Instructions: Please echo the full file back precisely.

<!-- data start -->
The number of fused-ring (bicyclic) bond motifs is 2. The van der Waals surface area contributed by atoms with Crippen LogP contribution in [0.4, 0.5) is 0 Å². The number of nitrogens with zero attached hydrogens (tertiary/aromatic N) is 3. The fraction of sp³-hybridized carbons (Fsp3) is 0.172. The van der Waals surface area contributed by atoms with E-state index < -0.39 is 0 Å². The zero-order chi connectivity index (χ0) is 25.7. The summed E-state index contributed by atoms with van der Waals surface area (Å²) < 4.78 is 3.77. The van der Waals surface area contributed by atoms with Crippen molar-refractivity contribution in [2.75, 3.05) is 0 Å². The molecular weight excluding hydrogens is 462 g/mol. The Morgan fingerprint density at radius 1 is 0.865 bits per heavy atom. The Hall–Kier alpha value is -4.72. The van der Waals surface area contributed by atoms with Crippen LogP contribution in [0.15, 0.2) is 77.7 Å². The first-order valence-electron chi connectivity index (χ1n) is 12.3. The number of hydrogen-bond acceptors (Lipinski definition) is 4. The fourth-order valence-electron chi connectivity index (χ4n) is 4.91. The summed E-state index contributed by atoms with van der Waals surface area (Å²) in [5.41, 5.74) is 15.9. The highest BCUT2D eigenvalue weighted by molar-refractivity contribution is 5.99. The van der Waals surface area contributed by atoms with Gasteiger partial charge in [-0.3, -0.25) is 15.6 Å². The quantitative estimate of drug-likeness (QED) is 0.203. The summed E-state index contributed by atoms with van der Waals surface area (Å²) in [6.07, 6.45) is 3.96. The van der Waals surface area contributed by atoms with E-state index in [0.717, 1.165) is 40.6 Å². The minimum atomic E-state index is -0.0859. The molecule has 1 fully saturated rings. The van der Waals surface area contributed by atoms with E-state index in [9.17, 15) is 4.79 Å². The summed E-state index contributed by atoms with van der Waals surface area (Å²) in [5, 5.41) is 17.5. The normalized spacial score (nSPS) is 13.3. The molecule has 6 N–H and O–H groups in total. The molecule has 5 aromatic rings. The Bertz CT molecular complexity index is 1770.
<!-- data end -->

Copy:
The number of fused-ring (bicyclic) bond motifs is 2. The van der Waals surface area contributed by atoms with Crippen LogP contribution in [0.4, 0.5) is 0 Å². The number of nitrogens with zero attached hydrogens (tertiary/aromatic N) is 3. The fraction of sp³-hybridized carbons (Fsp3) is 0.172. The van der Waals surface area contributed by atoms with E-state index < -0.39 is 0 Å². The zero-order chi connectivity index (χ0) is 25.7. The summed E-state index contributed by atoms with van der Waals surface area (Å²) < 4.78 is 3.77. The van der Waals surface area contributed by atoms with Crippen molar-refractivity contribution in [2.75, 3.05) is 0 Å². The molecular weight excluding hydrogens is 462 g/mol. The Morgan fingerprint density at radius 1 is 0.865 bits per heavy atom. The Hall–Kier alpha value is -4.72. The van der Waals surface area contributed by atoms with Crippen LogP contribution in [0.15, 0.2) is 77.7 Å². The first-order valence-electron chi connectivity index (χ1n) is 12.3. The number of hydrogen-bond acceptors (Lipinski definition) is 4. The fourth-order valence-electron chi connectivity index (χ4n) is 4.91. The summed E-state index contributed by atoms with van der Waals surface area (Å²) in [5.41, 5.74) is 15.9. The highest BCUT2D eigenvalue weighted by molar-refractivity contribution is 5.99. The van der Waals surface area contributed by atoms with Gasteiger partial charge in [-0.3, -0.25) is 15.6 Å². The quantitative estimate of drug-likeness (QED) is 0.203. The summed E-state index contributed by atoms with van der Waals surface area (Å²) in [6.07, 6.45) is 3.96. The van der Waals surface area contributed by atoms with E-state index in [0.717, 1.165) is 40.6 Å². The minimum atomic E-state index is -0.0859. The molecule has 1 fully saturated rings. The van der Waals surface area contributed by atoms with E-state index in [9.17, 15) is 4.79 Å². The summed E-state index contributed by atoms with van der Waals surface area (Å²) in [5, 5.41) is 17.5. The normalized spacial score (nSPS) is 13.3. The molecule has 6 N–H and O–H groups in total. The molecule has 5 aromatic rings. The Bertz CT molecular complexity index is 1770.